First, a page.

No idea what the "21 steps target" is from. I assume some sort of supplied tif or jpeg image. Printing targets should not be done with BPC. You shouldn't normally even use Rel Col. If you want patch colors to match use Abs Col.

I created a 21 wedge chart in 16 bit tiff with the values from your spreadsheet and included the tif file as well as a plot  showing the original L* and printed L*.  I used Costco paper on a Canon 9500 which is limited on both ends. The lowest printable is 7, the highest 95. You can see where the two ends diverge from the ideal in the plot.

Try printing the tif file using AbsCol and measure the patches. I'd bet it would be quite close.

Hi Doug and Mark,

On my test, I have printed with Rel. Col with BPC on, which may not be correct.
I will go back to try with the Abs Col and see what will happen.

The reason why I want to point this out is not because I want to do proofing.
But I just want to understand if an Epson driver with RGB driver and proper custom icc profile,
will it be able to produce absolute linear B&W print.

Thanks
Aaron

Mark D Segal

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Re: Ideal V.S. Reality of linear behaviour
« Reply #6 on: October 21, 2017, 05:36:46 pm »

Hi Doug and Mark,

On my test, I have printed with Rel. Col with BPC on, which may not be correct.
I will go back to try with the Abs Col and see what will happen.

The reason why I want to point this out is not because I want to do proofing.
But I just want to understand if an Epson driver with RGB driver and proper custom icc profile,
will it be able to produce absolute linear B&W print.

Thanks
Aaron

OK, here it becomes necessary to sort out purposes and methods. If you are trying to see whether a printer can accurately reproduce the file values using the profile you are using, this is proofing and you do need to use ABSCOL so that no application-induced transformations are taking place. ABSCOL is designed to reproduce the values in the image file without making adjustments. RELCOL with BOC remaps pixel values so this is not a correct test of profile and printer behavioural accuracy. Step One is to determine whether the printer can accurately reproduce those file values. If it can, Step Two is to see what happens to them once you introduce another Rendering Intent with BPC. Depending on the paper, the differences could be either very little or very considerable. Please see my articles on this for further elaboration. If Step One shows the printer cannot reproduce the file values quite accurately, then the problem is up-stream of the Rendering Intent/BPC business and needs to be addressed.
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Doug Gray

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Re: Ideal V.S. Reality of linear behaviour
« Reply #7 on: October 21, 2017, 06:24:27 pm »

OK, here it becomes necessary to sort out purposes and methods. If you are trying to see whether a printer can accurately reproduce the file values using the profile you are using, this is proofing and you do need to use ABSCOL so that no application-induced transformations are taking place. ABSCOL is designed to reproduce the values in the image file without making adjustments. RELCOL with BOC remaps pixel values so this is not a correct test of profile and printer behavioural accuracy. Step One is to determine whether the printer can accurately reproduce those file values. If it can, Step Two is to see what happens to them once you introduce another Rendering Intent with BPC. Depending on the paper, the differences could be either very little or very considerable. Please see my articles on this for further elaboration. If Step One shows the printer cannot reproduce the file values quite accurately, then the problem is up-stream of the Rendering Intent/BPC business and needs to be addressed.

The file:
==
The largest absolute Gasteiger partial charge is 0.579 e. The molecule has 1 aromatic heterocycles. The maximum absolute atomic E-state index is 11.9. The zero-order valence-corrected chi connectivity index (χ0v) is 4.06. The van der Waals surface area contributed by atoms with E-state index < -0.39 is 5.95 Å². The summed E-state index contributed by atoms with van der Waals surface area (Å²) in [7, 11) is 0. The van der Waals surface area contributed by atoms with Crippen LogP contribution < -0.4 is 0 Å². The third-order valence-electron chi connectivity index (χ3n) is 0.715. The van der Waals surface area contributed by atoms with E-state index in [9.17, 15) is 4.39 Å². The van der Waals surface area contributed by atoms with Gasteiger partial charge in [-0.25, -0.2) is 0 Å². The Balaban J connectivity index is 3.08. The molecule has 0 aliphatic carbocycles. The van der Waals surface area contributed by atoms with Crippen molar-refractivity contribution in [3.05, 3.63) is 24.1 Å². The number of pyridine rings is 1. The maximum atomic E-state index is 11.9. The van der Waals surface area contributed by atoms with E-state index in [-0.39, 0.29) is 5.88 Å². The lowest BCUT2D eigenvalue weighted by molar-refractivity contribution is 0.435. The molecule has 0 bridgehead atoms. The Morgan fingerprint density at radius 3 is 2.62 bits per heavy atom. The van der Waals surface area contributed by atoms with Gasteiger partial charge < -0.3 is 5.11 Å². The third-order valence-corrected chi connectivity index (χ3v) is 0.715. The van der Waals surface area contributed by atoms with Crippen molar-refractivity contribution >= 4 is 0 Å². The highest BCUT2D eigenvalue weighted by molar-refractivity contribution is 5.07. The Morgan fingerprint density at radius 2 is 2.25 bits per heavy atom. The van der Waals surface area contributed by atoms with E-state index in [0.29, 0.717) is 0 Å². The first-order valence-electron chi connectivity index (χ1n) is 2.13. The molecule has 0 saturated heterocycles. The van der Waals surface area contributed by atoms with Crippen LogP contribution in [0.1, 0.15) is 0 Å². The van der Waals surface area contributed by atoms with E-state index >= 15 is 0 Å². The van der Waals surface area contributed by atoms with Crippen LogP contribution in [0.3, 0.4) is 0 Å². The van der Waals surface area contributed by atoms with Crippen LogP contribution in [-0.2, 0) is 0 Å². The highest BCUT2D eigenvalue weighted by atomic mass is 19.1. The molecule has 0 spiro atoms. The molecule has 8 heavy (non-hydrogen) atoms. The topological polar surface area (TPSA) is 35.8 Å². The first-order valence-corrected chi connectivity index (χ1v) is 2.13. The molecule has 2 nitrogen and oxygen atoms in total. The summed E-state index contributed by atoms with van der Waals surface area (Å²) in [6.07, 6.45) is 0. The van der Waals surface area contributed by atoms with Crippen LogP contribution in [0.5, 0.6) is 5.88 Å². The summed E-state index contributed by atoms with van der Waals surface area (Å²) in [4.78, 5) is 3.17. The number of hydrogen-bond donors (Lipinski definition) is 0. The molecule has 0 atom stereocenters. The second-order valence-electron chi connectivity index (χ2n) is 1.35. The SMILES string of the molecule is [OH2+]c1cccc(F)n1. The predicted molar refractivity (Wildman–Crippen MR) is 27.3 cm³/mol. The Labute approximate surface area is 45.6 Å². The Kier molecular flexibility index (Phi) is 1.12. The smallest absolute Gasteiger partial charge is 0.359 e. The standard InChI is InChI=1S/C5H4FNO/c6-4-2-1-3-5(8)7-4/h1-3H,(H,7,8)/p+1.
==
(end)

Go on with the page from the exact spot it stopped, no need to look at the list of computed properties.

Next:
Mark,
I suspect the problem is upstream and that the 21 step neutral wedges do not have the L* shown in his spreadsheet.  21 step "linear" in L* wedges would normally go from L0 to L100 in steps of 5. Printing them using RelCol, but not BPC, should produce values that clip at the black point but otherwise match pretty closely all the way up to 100. RelCol values are scaled to the white point but clipped at the blackpoint by ICC compliant profiles and I1Profiler does this.

What I think happened is he printed some 21 step set that is scaled against something other than L*. Then, he measured the dark patch and light patch and drew a line between them. I'd say that was 99.9% likely since the starting and ending values match to the last fractional decimal place. It could have been something like a sRGB tone curve or something else with a gamma around 2.2. The L* isn't exactly a gamma curve but it's approx. 2.5 and his plot indicates the 21 step image used a lower one.

This is why I attached a tif file that has exactly those same starting and ending points and equal L* steps in between. This has the advantage of being within his printer's gamut. If he downloads and prints that using AbsCol then measures them he should have results very close to a straight line if his profile is good.
« Last Edit: October 21, 2017, 06:28:40 pm by Doug Gray »
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Mark D Segal

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Re: Ideal V.S. Reality of linear behaviour
« Reply #8 on: October 21, 2017, 06:37:26 pm »